Blog by RFJ Casework Manager Mike Ritchie on the second day of the inquest into the killing of Pearse Jordan
Here’s a picture of Hugh and Teresa Jordan outside the court following the second day of the inquest into their son Pearse’s death at the hands of the RUC Special Branch unit, the HQ Mobile Support Unit. Pearse was 23 when shot dead on the Falls Road on 25th November 1992. His parents have fought a magnificent and heroic battle down the years to seek for the truth about the circumstances of their son’s death. Many, many dozens of court hearings have been fought in the face of police and official resistance; they deserve considerable credit for achieving much greater scrutiny of state actions because of their determination and persistence.
Today the senior officer in the operations room on the day Pearse was killed gave his evidence. It turns out that this officer – as well as a number of the officers out on patrol – were involved in the shoot-to-kill incidents from 1982 subsequently investigated by John Stalker and Colin Sampson. Specifically he was one of the officers who opened fire at the hayshed where Michael Tighe was killed and Martin McCauley was injured. He was also one of the number of officers who told lies on the orders of superior officers after the incident. True to form, this man was rather sullen and passive/aggressive in his testimony, failing to remember when it suited him and refusing to acknowledge inconsistencies apparent to most reasonable observers.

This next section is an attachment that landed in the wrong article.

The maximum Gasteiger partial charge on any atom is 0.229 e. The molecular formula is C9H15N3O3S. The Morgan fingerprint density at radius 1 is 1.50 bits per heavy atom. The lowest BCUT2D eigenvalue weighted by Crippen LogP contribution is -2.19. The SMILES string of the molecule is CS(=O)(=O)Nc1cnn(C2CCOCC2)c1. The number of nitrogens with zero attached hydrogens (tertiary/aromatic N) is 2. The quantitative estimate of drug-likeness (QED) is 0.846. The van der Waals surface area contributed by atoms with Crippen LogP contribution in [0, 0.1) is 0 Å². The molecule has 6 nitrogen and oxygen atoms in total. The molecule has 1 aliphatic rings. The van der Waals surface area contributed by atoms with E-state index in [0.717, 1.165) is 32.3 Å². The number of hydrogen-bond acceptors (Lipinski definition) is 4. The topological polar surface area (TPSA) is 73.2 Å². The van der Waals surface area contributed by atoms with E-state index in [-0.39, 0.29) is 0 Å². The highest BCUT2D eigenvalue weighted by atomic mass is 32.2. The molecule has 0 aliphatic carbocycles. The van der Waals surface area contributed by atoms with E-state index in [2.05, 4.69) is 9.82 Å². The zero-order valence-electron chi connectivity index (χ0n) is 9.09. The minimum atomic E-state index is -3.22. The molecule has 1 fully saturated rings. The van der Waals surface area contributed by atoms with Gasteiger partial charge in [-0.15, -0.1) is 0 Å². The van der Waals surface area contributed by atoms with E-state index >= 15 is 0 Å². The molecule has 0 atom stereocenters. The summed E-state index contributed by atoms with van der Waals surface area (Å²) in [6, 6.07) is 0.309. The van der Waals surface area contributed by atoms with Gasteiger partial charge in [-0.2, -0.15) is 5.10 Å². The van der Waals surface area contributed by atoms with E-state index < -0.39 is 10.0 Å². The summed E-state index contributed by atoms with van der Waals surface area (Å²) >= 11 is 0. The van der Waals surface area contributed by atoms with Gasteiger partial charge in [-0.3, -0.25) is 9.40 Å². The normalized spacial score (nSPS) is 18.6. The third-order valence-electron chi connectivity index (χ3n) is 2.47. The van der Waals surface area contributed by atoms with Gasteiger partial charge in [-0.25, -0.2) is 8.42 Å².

This was the man who convened the debrief of all his personnel after Pearse was shot and allowed the shooter (Sergeant A) to outline his account of the shooting along with his explanation. As during the shoot-to-kill incidents, falsification of stories and co-ordinated accounts along with apparent failure to provide documentation which might contradict agreed lines seemed to emerge from his testimony.
It was heartening to see Pearse’s parents positioned so they could see this officer and judge his bearing and demeanour. Justice Horner, the High Court judge who is hearing the case without a jury, had ordered that the victim’s parents should not be denied sight of the RUC witnesses, who are these days screened from the public. This was a first for such a case and adds an element of natural justice usually sadly lacking when agents of the state are on the witness stand in this jurisdiction.
Tomorrow, three of the HMSU officers in the two cars which chased Pearse Jordan before he was killed will give their testimony.